Originated from Brooklyn, the brand was acquired by India-based Graviss Good Foods, a part of The Graviss Group, in late 2019.
It was then revamped into a better-for-you ice cream brand, establishing a sizeable online presence in India during the pandemic. Soon after borders reopened, the brand ventured into the Middle East, a region where the brand is now actively expanding in.
The Brooklyn Creamery’s line-up ranges from single-portion ice cream cups to 450ml pints, bonbons, chocolate-coated bars, fresh fruit popsicles, giant cookie sandwich, chocolate fudge sundae, and more.
“The interesting thing about the Middle East market is the diverse buying behaviours and product preferences. For example, there is a group of people who buy everything through their phones, without ever going to a supermarket. On quick commerce platforms, the tubs and bonbons perform best as they are good for sharing.
“In a high street store, products like ice cream cups and mini cones are common impulse buys because people want to eat them immediately. On the other hand, multi-packs do well in supermarkets and big-box stores, as people usually stock up on these during their grocery run. Therefore, locality and sales channels play a very important role in the SKUs that we sell,” Romil Ratra, CEO of Graviss Good Foods, told FoodNavigator-Asia.
In this region, the brand’s best-sellers are chocolate-coated bars and bonbons.
“As the bonbons are doing so well as a format, we will be creating a version just for this market and a Christmas special edition.”
The Brooklyn Creamery is currently available in Dubai, Abu Dhabi, Kuwait and Riyadh, with plans to enter at least three more markets in the Middle East by April.
“We have gone into Mauritius and Maldives. There are also massive opportunities in South East Asia (SEA), so we are in talks to set up a team in Singapore like how we did in the UAE. We hope to land in SEA by June,” Ratra shared.
Tailored to the market
When it comes to flavours, conventional ones like chocolate, strawberry and vanilla remain crowd favourites.
“Chocolate reigns supreme everywhere, so we do a fair amount of innovation with it. In fact, all our ranges have a chocolate product. At the same time, we found that Middle East consumers, especially those between 18 and 28 years, are very open to trying new flavours.
“Dubai, or the UAE in general, is a tourist destination and has a relatively large expat population. Global travellers tend to be more receptive to experimental or exotic flavours. We have seen that each time we launch new products like the bonbons and cookie sandwiches, they do exceedingly well,” said Ratra.
In addition, he cited the example of a mango sticky rice-flavoured ice cream that was a hit in the market, but did not perform as well in others because “Thai food was not as understood and popular”.
The sales and feedback have boosted the firm’s confidence to constantly expand the range of products offered in the Middle East.
“Previously, we launched Alphonso mango and mint fudge cookie flavours, both of which we underestimated the response. We brought in around 30 days of stock, but they sold out in six days. I think consumers who trust a brand are more than willing to try new flavours. We are seeing repeat orders, and that’s the best validation we can get.”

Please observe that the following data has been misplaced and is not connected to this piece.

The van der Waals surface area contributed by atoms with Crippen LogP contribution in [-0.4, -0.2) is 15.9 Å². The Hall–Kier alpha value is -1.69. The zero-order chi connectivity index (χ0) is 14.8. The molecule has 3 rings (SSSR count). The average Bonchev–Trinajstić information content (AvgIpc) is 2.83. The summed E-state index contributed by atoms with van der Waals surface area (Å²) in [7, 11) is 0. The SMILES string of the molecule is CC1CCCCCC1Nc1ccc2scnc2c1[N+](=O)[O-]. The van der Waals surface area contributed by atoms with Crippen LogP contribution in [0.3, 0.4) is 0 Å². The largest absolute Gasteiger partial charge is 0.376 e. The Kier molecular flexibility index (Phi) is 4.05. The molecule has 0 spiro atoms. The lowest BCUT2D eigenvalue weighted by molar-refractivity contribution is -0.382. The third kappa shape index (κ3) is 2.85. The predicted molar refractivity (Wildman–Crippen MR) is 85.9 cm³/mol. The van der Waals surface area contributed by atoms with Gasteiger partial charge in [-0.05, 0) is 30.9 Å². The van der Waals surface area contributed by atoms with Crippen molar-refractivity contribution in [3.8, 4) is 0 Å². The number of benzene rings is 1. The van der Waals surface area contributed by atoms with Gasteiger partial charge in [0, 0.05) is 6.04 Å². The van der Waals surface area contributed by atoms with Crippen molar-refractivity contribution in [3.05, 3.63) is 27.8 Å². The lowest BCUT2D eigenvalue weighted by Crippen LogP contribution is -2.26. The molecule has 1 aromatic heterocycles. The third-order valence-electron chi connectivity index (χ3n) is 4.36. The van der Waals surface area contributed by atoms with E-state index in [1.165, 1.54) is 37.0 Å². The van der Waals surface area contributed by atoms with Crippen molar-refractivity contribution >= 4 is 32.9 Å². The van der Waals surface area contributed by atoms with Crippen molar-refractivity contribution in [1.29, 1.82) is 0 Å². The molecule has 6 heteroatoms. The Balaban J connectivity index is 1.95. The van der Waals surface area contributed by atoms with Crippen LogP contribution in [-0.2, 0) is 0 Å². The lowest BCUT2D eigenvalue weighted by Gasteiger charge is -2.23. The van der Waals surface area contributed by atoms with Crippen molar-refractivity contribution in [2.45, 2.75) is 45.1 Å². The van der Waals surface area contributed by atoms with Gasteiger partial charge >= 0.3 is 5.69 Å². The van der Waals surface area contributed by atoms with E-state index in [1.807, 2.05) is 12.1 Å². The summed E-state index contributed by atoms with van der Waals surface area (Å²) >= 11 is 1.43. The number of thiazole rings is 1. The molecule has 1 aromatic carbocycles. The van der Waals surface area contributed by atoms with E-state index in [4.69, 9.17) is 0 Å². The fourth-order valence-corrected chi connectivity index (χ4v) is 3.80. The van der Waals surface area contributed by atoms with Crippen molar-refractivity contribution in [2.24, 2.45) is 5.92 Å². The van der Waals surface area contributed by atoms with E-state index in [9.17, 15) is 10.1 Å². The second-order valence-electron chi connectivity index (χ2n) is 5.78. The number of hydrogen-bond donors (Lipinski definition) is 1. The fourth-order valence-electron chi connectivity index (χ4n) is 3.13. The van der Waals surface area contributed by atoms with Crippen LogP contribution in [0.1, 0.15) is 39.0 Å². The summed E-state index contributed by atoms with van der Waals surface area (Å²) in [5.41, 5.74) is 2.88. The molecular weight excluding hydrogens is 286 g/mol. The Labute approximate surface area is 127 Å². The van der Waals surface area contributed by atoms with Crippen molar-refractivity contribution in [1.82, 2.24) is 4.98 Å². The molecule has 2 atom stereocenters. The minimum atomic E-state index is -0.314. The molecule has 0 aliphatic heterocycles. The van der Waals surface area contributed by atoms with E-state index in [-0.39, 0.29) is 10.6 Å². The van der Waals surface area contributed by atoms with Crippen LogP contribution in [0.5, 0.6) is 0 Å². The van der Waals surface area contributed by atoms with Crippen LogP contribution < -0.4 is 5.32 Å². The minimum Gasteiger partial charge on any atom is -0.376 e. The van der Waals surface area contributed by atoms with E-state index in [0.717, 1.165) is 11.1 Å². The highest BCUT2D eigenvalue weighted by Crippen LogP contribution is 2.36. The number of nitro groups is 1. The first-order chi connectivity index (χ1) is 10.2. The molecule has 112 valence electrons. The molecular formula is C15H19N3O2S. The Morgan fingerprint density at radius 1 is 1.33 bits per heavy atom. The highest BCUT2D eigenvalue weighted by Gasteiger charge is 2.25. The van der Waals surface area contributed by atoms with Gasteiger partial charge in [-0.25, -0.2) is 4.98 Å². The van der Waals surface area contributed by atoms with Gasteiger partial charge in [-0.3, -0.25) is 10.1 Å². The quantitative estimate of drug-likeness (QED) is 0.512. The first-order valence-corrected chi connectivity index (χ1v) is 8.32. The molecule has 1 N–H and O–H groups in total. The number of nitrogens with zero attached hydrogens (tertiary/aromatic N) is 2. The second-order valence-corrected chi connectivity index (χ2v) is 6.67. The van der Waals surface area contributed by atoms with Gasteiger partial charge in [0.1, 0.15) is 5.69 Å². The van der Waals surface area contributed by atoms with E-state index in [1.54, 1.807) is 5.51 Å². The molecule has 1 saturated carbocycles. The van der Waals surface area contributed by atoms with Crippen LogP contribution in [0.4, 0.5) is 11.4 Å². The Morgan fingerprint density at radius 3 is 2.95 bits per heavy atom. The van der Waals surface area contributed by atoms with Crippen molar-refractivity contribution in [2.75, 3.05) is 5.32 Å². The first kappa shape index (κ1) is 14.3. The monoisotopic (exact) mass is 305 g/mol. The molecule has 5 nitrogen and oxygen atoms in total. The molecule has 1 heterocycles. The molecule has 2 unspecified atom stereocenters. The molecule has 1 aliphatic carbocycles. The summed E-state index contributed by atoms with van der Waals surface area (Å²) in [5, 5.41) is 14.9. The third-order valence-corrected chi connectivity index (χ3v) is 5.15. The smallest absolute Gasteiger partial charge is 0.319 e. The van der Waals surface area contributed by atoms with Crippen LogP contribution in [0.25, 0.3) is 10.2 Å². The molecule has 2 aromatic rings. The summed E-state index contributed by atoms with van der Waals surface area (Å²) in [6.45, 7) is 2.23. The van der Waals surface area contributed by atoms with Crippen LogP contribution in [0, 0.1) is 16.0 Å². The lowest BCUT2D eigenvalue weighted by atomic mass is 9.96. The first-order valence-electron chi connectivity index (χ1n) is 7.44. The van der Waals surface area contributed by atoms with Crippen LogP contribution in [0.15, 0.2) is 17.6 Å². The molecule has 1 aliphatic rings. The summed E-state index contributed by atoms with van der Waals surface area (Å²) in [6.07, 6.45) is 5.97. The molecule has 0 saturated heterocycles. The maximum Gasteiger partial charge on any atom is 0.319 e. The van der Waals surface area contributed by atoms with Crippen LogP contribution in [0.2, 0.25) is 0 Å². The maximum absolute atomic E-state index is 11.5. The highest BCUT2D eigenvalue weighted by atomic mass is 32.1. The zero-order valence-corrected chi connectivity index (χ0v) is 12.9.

Ratra believes the key is in understanding the target audience and making sure that their needs are met.
“We spend a lot of time on product development because we don’t subscribe to one-size-fits-all. Our biggest advantage is that as a group, we have been making ice cream for almost 80 years. We have the ability to do smaller runs of special flavours and tweak our recipes for a specific market.
“We spare no effort in visiting stores, sitting at ice cream parlours, and talking to consumers to know what they are buying. It’s not possible to run a business without truly understanding what your customers want. You can’t sit in an office or a lab to figure that out.”
Healthy eating here to stay
Recognising a growing pool of health-conscious and gym-going consumers in the Middle East, The Brooklyn Creamery has introduced several keto, vegan, low-calorie and high-protein products to the market.
“Since the pandemic, there has been a large awakening that our health sits in the gut. Although consumers still like to indulge in sweets occasionally, there is definitely a shift towards cleaner, healthier food choices, as well as a demand for premium and gourmet options in this category.
“There is a common perception that taste and health are mutually exclusive. To break that myth, we spent about a year focusing on taste. Our products have no added sugar nor sugar substitutes, such as palm sugar or jaggery, which are typically assumed to be healthier.”
Ratra explained that while these sugar substitutes are “cleaner”, they are not exactly low-calorie and may not suit people who require a low-glycaemic index diet.
The firm is said to have delayed launches for three to six months due to products that do not align with its better-for-you promises.
“We had developed a waffle ice cream sandwich that tasted and looked great, but there was no way to make it without using sugar, so the idea was dropped.
“As the saying goes, one man’s meat is another man’s poison. Food is personal, and we believe eating with joy is essential to eating better. Our mission is to offer choices and create enjoyable food experiences for everyone, no matter what their dietary preference or health journey may be,” Ratra added.